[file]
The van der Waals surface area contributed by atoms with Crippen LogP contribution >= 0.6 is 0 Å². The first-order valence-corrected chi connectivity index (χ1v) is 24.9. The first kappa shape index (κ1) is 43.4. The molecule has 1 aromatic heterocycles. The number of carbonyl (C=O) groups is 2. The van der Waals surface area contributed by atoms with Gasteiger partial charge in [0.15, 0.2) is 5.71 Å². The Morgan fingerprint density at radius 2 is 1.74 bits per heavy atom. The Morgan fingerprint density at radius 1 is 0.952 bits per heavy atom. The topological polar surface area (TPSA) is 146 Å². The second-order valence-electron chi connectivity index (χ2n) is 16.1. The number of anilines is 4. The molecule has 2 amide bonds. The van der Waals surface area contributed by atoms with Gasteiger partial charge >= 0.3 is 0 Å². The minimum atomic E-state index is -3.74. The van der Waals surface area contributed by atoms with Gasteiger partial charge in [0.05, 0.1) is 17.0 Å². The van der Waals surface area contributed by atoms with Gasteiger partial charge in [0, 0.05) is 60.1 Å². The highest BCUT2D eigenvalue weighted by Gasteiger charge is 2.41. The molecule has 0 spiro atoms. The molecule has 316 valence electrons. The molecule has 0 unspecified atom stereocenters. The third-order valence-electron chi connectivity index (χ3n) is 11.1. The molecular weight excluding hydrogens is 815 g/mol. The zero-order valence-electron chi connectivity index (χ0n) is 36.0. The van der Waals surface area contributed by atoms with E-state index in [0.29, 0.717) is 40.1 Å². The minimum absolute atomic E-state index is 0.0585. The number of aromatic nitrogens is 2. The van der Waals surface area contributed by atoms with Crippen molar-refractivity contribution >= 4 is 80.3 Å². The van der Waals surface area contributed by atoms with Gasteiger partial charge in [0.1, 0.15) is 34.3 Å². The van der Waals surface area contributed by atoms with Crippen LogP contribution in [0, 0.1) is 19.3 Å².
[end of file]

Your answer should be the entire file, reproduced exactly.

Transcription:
The van der Waals surface area contributed by atoms with Crippen LogP contribution >= 0.6 is 0 Å². The first-order valence-corrected chi connectivity index (χ1v) is 24.9. The first kappa shape index (κ1) is 43.4. The molecule has 1 aromatic heterocycles. The number of carbonyl (C=O) groups is 2. The van der Waals surface area contributed by atoms with Gasteiger partial charge in [0.15, 0.2) is 5.71 Å². The Morgan fingerprint density at radius 2 is 1.74 bits per heavy atom. The Morgan fingerprint density at radius 1 is 0.952 bits per heavy atom. The topological polar surface area (TPSA) is 146 Å². The second-order valence-electron chi connectivity index (χ2n) is 16.1. The number of anilines is 4. The molecule has 2 amide bonds. The van der Waals surface area contributed by atoms with Gasteiger partial charge >= 0.3 is 0 Å². The minimum atomic E-state index is -3.74. The van der Waals surface area contributed by atoms with Gasteiger partial charge in [0.05, 0.1) is 17.0 Å². The van der Waals surface area contributed by atoms with Gasteiger partial charge in [0, 0.05) is 60.1 Å². The highest BCUT2D eigenvalue weighted by Gasteiger charge is 2.41. The molecule has 0 spiro atoms. The molecule has 316 valence electrons. The molecule has 0 unspecified atom stereocenters. The third-order valence-electron chi connectivity index (χ3n) is 11.1. The molecular weight excluding hydrogens is 815 g/mol. The zero-order valence-electron chi connectivity index (χ0n) is 36.0. The van der Waals surface area contributed by atoms with E-state index in [0.29, 0.717) is 40.1 Å². The minimum absolute atomic E-state index is 0.0585. The number of aromatic nitrogens is 2. The van der Waals surface area contributed by atoms with Crippen molar-refractivity contribution >= 4 is 80.3 Å². The van der Waals surface area contributed by atoms with Gasteiger partial charge in [0.1, 0.15) is 34.3 Å². The van der Waals surface area contributed by atoms with Crippen LogP contribution in [0, 0.1) is 19.3 Å².